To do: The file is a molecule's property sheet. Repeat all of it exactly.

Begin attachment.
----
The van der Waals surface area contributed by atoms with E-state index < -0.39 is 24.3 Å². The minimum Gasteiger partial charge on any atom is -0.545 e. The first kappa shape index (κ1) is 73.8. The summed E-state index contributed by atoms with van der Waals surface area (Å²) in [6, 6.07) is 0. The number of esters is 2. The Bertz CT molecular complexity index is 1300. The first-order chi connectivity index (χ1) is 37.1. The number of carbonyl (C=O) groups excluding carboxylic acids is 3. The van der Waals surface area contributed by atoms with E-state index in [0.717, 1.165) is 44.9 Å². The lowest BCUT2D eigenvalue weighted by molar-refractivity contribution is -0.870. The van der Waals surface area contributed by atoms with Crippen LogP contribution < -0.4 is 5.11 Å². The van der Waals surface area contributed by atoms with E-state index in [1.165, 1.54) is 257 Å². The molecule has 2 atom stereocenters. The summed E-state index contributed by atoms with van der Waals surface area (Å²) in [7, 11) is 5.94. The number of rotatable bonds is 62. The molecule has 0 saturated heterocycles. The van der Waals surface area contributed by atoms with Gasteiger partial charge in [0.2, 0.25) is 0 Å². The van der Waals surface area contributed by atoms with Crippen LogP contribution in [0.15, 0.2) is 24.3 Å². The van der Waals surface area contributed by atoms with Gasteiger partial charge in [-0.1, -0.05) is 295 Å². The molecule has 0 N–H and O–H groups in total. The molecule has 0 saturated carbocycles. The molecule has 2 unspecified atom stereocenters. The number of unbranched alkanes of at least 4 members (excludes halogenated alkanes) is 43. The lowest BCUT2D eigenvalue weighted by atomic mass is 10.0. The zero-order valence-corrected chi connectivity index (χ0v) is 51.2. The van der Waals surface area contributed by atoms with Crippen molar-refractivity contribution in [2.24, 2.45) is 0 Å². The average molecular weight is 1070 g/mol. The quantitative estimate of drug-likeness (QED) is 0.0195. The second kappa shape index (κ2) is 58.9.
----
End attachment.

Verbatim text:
The van der Waals surface area contributed by atoms with E-state index < -0.39 is 24.3 Å². The minimum Gasteiger partial charge on any atom is -0.545 e. The first kappa shape index (κ1) is 73.8. The summed E-state index contributed by atoms with van der Waals surface area (Å²) in [6, 6.07) is 0. The number of esters is 2. The Bertz CT molecular complexity index is 1300. The first-order chi connectivity index (χ1) is 37.1. The number of carbonyl (C=O) groups excluding carboxylic acids is 3. The van der Waals surface area contributed by atoms with E-state index in [0.717, 1.165) is 44.9 Å². The lowest BCUT2D eigenvalue weighted by molar-refractivity contribution is -0.870. The van der Waals surface area contributed by atoms with Crippen LogP contribution < -0.4 is 5.11 Å². The van der Waals surface area contributed by atoms with E-state index in [1.165, 1.54) is 257 Å². The molecule has 2 atom stereocenters. The summed E-state index contributed by atoms with van der Waals surface area (Å²) in [7, 11) is 5.94. The number of rotatable bonds is 62. The molecule has 0 saturated heterocycles. The van der Waals surface area contributed by atoms with Gasteiger partial charge in [0.2, 0.25) is 0 Å². The van der Waals surface area contributed by atoms with Crippen LogP contribution in [0.15, 0.2) is 24.3 Å². The van der Waals surface area contributed by atoms with Gasteiger partial charge in [-0.1, -0.05) is 295 Å². The molecule has 0 N–H and O–H groups in total. The molecule has 0 saturated carbocycles. The molecule has 2 unspecified atom stereocenters. The number of unbranched alkanes of at least 4 members (excludes halogenated alkanes) is 43. The lowest BCUT2D eigenvalue weighted by atomic mass is 10.0. The zero-order valence-corrected chi connectivity index (χ0v) is 51.2. The van der Waals surface area contributed by atoms with Crippen molar-refractivity contribution in [2.24, 2.45) is 0 Å². The average molecular weight is 1070 g/mol. The quantitative estimate of drug-likeness (QED) is 0.0195. The second kappa shape index (κ2) is 58.9.